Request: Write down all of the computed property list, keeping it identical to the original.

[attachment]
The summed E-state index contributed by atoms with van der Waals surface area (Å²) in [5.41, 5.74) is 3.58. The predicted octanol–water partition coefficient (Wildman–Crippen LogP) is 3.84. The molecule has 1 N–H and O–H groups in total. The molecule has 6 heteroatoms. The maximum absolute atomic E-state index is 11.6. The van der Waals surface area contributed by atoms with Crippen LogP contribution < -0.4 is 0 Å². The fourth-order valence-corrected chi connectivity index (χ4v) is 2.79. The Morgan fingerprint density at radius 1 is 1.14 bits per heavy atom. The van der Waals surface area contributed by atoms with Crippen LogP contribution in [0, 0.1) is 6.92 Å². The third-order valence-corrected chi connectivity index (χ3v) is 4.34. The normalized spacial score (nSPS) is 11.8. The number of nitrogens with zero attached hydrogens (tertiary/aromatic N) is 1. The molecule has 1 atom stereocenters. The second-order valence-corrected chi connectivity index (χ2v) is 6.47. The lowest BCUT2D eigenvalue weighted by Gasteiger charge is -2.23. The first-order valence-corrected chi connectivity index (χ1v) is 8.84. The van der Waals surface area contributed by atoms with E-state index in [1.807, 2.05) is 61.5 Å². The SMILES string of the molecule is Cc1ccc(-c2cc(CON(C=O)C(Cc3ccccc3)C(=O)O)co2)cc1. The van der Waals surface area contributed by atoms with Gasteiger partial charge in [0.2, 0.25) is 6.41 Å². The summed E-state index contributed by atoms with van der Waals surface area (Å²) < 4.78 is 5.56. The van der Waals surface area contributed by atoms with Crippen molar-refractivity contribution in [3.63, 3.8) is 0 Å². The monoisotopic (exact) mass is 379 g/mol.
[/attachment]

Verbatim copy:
The summed E-state index contributed by atoms with van der Waals surface area (Å²) in [5.41, 5.74) is 3.58. The predicted octanol–water partition coefficient (Wildman–Crippen LogP) is 3.84. The molecule has 1 N–H and O–H groups in total. The molecule has 6 heteroatoms. The maximum absolute atomic E-state index is 11.6. The van der Waals surface area contributed by atoms with Crippen LogP contribution < -0.4 is 0 Å². The fourth-order valence-corrected chi connectivity index (χ4v) is 2.79. The Morgan fingerprint density at radius 1 is 1.14 bits per heavy atom. The van der Waals surface area contributed by atoms with Crippen LogP contribution in [0, 0.1) is 6.92 Å². The third-order valence-corrected chi connectivity index (χ3v) is 4.34. The normalized spacial score (nSPS) is 11.8. The number of nitrogens with zero attached hydrogens (tertiary/aromatic N) is 1. The molecule has 1 atom stereocenters. The second-order valence-corrected chi connectivity index (χ2v) is 6.47. The lowest BCUT2D eigenvalue weighted by Gasteiger charge is -2.23. The first-order valence-corrected chi connectivity index (χ1v) is 8.84. The van der Waals surface area contributed by atoms with E-state index in [1.807, 2.05) is 61.5 Å². The SMILES string of the molecule is Cc1ccc(-c2cc(CON(C=O)C(Cc3ccccc3)C(=O)O)co2)cc1. The van der Waals surface area contributed by atoms with Gasteiger partial charge in [0.2, 0.25) is 6.41 Å². The summed E-state index contributed by atoms with van der Waals surface area (Å²) < 4.78 is 5.56. The van der Waals surface area contributed by atoms with Crippen molar-refractivity contribution in [3.63, 3.8) is 0 Å². The monoisotopic (exact) mass is 379 g/mol.